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Clamor for Action on Big-Rig Safety Heats Up


If you panic at the sight of a gigantic 18-wheeler in your rearview mirror barreling up behind you at breakneck speed, you're not alone.

The proliferation of big trucks has become so intimidating that drivers and consumer advocates are increasing their demands for tougher safety measures.

A reader, a retired trucker from Whittier, wrote to Your Wheels to bemoan the unsafe driving he sees by some of today's big-rig drivers: "I've seen the image of [truckers] go from knights of the highways to speed hogs."

In California, which ranks as the nation's leader in truck-related fatalities, complaints about big rigs top the list of concerns expressed by the public, said Anne Richards, a spokeswoman with the California Highway Patrol in Sacramento.

"People complain trucks are tailgating them, going by at high speeds or changing lanes unsafely," Richards said.

In 1997, the latest year for which statistics are available, 409 people were killed in truck accidents in California.

Armed with a $100,000 federal grant, the CHP began addressing the problem last year through an enforcement program that targets unsafe drivers and trucks and adds extra officers to the state's highways.

One area of concern is fatigued truck drivers at the wheel of giant rigs. Under the enforcement plan, Richards said, the CHP is checking logbooks to determine if truckers are driving without adequate rest.

Educating motorists about how to share the road safely with trucks is also important, the CHP says, especially because the other drivers are most often at fault in truck-involved accidents.


Although such efforts are laudable, safety advocates such as Joan Claybrook of consumer group Public Citizen complain that at the national level, officials have become too cozy with the trucking industry to regulate it effectively.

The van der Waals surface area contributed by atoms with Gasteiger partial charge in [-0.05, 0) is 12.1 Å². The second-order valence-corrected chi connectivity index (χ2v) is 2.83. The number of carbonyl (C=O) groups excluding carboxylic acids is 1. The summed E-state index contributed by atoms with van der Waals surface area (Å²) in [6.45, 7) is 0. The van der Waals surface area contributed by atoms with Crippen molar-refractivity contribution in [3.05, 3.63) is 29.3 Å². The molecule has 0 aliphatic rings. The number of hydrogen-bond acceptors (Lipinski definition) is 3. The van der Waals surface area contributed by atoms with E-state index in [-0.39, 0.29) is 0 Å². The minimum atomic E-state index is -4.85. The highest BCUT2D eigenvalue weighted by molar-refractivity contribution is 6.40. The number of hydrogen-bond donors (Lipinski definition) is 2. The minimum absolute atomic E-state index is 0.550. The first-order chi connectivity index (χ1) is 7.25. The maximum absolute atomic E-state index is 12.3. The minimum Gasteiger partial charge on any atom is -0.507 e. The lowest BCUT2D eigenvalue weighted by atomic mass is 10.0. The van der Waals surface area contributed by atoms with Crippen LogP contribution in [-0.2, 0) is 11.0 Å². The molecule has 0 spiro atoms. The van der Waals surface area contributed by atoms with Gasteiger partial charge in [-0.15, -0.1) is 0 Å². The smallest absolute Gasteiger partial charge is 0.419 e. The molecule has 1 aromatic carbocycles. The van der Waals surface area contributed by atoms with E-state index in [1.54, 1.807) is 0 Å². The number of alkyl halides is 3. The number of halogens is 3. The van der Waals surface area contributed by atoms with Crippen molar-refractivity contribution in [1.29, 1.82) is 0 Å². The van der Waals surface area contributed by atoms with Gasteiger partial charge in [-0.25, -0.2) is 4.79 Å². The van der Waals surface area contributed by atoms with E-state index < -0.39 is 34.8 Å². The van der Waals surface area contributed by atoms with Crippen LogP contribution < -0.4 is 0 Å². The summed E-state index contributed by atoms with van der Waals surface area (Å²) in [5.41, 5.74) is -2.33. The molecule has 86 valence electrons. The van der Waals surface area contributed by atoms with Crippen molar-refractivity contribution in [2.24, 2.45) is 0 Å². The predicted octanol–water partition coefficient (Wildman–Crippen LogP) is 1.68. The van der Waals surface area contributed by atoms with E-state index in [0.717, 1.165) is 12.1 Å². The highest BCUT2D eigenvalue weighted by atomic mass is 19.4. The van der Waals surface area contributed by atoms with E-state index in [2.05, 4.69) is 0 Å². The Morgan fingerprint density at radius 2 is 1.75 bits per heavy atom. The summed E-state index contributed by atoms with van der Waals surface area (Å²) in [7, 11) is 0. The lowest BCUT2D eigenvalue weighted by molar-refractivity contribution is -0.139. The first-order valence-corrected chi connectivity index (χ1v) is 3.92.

"Enforcement has been pitiful," Claybrook said. "The public is so scared of big trucks."

The clamor for action on truck safety is nothing new. And that's what is so disturbing.

Despite public fears and statistics showing that more than 5,000 people were killed in truck-related crashes nationwide in 1997, the Federal Highway Administration and its Office of Motor Carriers have done little to improve the situation, according to critics such as Rep. Frank R. Wolf (R-Va.), chairman of the House Transportation Appropriations Committee.

Allegations that the OMC is too close to the trucking industry surfaced in January, when a Department of Transportation report indicated that the agency had violated federal rules by asking trucking companies to lobby Congress on its behalf.

Wolf and others are concerned that efforts to strengthen safety laws have been forestalled by the industry and its federal regulators.

Since 1986, for example, the Insurance Institute for Highway Safety has petitioned the Federal Highway Administration four times to mandate on-board electronic recorders to combat fatigue by tracking truckers' hours.

Last September, Jim Hall, chairman of the National Transportation Safety Board, told an American Trucking Assns. conference that "driver fatigue plays a significant role in truck accidents." He said it is time for the industry to "embrace the use of on-board recording devices to capture crash information and to monitor hours of service."

Despite broad concerns that drivers are violating the rules limiting them to 10 hours of driving before they rest, the Federal Highway Administration and OMC have shown little interest in requiring the on-board monitoring systems, Claybrook says.

"Driver fatigue is our No. 1 safety issue," said Mike Russell, spokesman for the American Trucking Assns. He and other industry representatives believe that remedying the problem involves more than just relying on monitoring systems.

Russell said the industry wants the driving limits to be revised to allow drivers more flexibility to accommodate their delivery schedules. In addition, he said, more resting places need to be provided for big rigs along the nation's highways.


When you hear about horrific accidents such as the truck crash, attributed to driver fatigue, that took the lives of six members of a New Mexico family on their way to Disneyland last summer, it's no wonder the roar of a big rig on the freeway causes anxiety.

Perhaps as public fears increase, the industry and its regulators will work harder to address safety issues. Just last week in Washington, the National Transportation Safety Board conducted hearings on truck safety and heard input from representatives of federal agencies, the trucking industry, consumer safety groups and citizens.

Although there was no wholesale agreement on whether on-board monitors should be mandated, "there was at least willingness to sit down and talk," said Lauren Peduzzi, a spokeswoman with the NTSB.

That may be an important step toward keeping our roads a little safer.


Jeanne Wright cannot answer mail personally but will attempt to respond in this column to automotive questions of general interest. Write to Your Wheels, Business Section, Los Angeles Times, Los Angeles, CA 90053. Via e-mail:

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